Outside of the likely very long term investment horizon for Tiger, what alternative angles could they be looking at to give them confidence at these valuation levels? 

I have 3 theories: 

  1. R&D/ G&A
  2. FinTech Solutions (Optimization/Efficiency) 
  3. International Opportunity 

R&D/G&A – in the Q1 earnings call, when CFO Elana Gomez was asked about the long term profitability profile of Toast outside of strong unit economics, she highlighted the R&D investment and “really getting scale in our G&A” as ways of getting a more profitable model. 

This is a growth company now, however, as the company matures and achieves “scale” the ability to decrease spend on R&D & G&A, which both grew to $160M & $530M respectively in Q1 is not only obvious but also realistic. 

FinTech Solutions  – I can’t help myself but think that as the company continues to establish themselves as the #1 restaurant POS & builds a significant moat that there will be room to increase margins whether it is on the “small” fee per transaction or the percentage it charges on a total transaction basis.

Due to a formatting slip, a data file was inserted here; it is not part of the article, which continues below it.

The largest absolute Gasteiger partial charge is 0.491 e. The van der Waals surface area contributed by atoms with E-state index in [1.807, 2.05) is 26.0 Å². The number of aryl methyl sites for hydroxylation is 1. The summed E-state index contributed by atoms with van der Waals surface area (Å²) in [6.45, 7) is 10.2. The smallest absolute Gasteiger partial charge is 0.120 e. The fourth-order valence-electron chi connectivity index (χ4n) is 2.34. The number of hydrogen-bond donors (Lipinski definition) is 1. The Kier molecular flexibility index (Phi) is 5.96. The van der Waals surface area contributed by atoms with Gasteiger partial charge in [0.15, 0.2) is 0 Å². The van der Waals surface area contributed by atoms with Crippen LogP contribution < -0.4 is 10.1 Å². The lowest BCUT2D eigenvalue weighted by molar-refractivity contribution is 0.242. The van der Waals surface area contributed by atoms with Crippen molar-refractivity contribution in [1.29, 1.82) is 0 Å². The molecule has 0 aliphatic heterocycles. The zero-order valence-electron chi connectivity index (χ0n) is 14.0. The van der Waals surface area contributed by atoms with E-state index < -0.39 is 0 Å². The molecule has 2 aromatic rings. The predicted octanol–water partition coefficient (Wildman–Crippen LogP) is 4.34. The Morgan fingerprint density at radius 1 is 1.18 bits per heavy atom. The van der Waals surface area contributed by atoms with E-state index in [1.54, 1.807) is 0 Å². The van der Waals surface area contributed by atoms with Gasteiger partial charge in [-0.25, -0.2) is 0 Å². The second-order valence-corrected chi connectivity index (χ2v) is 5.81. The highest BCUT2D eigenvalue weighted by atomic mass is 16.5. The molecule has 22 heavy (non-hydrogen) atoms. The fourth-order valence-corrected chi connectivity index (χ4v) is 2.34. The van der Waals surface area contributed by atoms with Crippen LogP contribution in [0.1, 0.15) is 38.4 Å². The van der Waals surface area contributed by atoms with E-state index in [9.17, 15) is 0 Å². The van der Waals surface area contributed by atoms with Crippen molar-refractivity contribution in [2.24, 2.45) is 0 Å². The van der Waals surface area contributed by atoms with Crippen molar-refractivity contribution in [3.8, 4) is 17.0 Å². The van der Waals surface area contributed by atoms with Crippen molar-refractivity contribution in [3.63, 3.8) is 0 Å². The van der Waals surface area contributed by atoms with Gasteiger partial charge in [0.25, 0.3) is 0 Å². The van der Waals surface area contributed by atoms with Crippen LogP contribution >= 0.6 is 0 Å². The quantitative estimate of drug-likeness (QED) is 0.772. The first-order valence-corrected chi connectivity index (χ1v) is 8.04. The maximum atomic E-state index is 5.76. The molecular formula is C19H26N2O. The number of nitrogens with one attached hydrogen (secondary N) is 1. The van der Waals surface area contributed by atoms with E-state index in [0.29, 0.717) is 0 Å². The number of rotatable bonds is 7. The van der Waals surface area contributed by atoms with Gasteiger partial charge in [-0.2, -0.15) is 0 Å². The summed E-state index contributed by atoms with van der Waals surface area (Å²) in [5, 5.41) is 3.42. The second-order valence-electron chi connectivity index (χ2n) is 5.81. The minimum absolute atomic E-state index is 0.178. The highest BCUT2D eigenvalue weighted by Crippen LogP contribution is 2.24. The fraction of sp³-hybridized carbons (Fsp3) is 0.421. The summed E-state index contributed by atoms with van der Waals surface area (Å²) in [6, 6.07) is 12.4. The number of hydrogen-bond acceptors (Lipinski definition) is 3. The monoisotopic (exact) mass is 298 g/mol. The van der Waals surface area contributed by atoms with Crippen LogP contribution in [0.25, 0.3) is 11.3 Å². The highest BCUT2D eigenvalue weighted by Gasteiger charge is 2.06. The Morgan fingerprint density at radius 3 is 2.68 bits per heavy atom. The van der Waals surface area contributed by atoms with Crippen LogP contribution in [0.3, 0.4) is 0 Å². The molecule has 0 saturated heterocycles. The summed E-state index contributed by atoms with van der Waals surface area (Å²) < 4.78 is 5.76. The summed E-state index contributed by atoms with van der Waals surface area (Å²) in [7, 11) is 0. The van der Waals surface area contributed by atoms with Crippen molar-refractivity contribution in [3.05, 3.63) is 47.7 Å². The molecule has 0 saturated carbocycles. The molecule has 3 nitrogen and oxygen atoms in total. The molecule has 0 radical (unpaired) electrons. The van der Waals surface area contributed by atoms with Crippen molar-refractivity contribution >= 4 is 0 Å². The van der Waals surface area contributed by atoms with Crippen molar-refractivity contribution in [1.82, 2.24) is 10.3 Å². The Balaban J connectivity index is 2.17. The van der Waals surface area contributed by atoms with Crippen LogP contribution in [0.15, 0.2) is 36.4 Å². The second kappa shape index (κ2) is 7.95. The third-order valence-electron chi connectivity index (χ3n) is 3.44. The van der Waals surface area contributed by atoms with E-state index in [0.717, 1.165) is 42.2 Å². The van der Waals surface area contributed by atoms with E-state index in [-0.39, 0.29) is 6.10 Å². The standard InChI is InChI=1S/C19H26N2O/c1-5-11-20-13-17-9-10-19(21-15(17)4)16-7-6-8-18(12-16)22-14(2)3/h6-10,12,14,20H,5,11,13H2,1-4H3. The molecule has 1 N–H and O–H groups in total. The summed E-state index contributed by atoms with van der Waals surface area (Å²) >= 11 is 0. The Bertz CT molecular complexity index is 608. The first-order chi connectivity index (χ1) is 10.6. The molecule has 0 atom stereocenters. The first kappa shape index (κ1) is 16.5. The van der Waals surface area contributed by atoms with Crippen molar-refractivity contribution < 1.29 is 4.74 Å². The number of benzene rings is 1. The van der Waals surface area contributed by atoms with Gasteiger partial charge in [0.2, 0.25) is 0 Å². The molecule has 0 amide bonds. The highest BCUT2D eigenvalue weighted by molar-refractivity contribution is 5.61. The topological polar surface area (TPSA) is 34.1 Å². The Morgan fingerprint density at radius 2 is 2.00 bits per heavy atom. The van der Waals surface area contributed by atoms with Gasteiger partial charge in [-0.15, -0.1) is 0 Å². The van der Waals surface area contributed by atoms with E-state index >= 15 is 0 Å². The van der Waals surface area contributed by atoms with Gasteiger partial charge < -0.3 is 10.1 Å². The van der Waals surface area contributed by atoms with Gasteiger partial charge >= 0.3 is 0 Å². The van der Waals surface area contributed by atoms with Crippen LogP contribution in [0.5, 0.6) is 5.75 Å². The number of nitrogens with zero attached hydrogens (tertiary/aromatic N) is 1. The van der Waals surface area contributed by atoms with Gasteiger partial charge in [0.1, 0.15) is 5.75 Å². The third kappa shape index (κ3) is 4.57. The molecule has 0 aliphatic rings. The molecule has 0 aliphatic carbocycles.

International Opportunity – the company has barely even scratched the surface of the explosive $110B international opportunity. On the call, management shared that “we’ve seeded an initial investment in international this year and are only live and have “a few” customers live. This is considered a “multi-year journey” before seeing a “meaningful impact on P&L.” If Toast can succeed internationally like they did domestically, this stock can be a grand slam and likely a big reason why Tiger is so bullish on the company. 

Wrapping It Up

I love Toast as a company, I do think the software will be in restaurants everywhere. I do think the stock will perform nicely in the long run. However, this stock for me is not a strong buy due to valuation concerns. 

Originally writing this piece, I was going to share that Toast was 100% not a buy. However, with the launch of The Crossover Portfolio, this gives me the opportunity to buy a very small position in the stock and not make a more binary decision. 

If the stock drops, I will continue to build a position in the company. 

As time goes on and my investing maturation process continues, I can’t help but think about Warren Buffett’s quote regarding how in investing, unlike in baseball, there is no such thing as called strikes. 

You can wait all day for your perfect pitch. The complexity of this investment @ these valuations with so many moving variables makes this not my perfect pitch  and not worthy of building a full position. 

This is especially true when I think about a company like $FIGS whose business trajectory is so clear, is trading @ low single digit sales multiples, high gross margins, and FCF positive.